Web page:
The Iron Steed

A Poem by Ernest James

Along we rush with a perilous speed,
And over the points we bound
Hurrah ! hurrah ! for our iron steed,
As it flings the fire-sparks round ;
As it bravely pants and proudly breathes,
And tosses about its vapour-wreaths.

Onward it goes with a fearless sweep,
But strong are its whirling wheels ;
Away, away, by the mountain steep,
Till its massive burden reels ;
A giant that will not flag or tire,
With its breath of stem and lungs of fire.

Away it flies by village and moor,
By many a quiet town,
From every bridge, with a startling roar,
How it hurls its thunder down !
By rivers and meadows, and placid streams,
It flies, and into the tunnel screams.

Aloft it scatters its fiery trails,
Like lightning its pulses beat ;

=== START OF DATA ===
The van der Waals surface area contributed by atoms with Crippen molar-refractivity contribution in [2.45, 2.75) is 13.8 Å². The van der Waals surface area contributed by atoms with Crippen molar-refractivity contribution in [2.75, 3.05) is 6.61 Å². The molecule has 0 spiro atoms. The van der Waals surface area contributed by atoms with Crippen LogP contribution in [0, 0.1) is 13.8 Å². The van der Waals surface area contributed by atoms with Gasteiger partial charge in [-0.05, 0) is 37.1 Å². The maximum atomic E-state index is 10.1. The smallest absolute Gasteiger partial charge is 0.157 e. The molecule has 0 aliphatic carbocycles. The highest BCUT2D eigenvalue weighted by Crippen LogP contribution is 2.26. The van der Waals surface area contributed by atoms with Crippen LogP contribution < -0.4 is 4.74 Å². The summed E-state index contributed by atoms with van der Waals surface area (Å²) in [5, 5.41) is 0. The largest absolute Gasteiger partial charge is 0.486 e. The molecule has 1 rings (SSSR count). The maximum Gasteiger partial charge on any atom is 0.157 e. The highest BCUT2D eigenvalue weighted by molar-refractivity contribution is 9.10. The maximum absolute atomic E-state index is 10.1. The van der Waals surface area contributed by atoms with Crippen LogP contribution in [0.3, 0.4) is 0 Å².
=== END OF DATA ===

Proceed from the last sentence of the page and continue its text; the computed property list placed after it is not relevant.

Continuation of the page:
In sweltering noons, through furious gales,
We can hear its iron feet ;
Along the gorge, or wherever it be,
Deep in the city, or fronting the sea.

Hurrah ! for our courser, fleet and strong,
In its daring race with time :
It thrills the blood as it leaps along,
With a mighty step sublime ;
And the world its power and service claims
In return for its ravenous feast of flames !


Published in the Maitland Mercury 3 August 1872 p. 5.
The Maitland Mercury Saturday 3 August 1872

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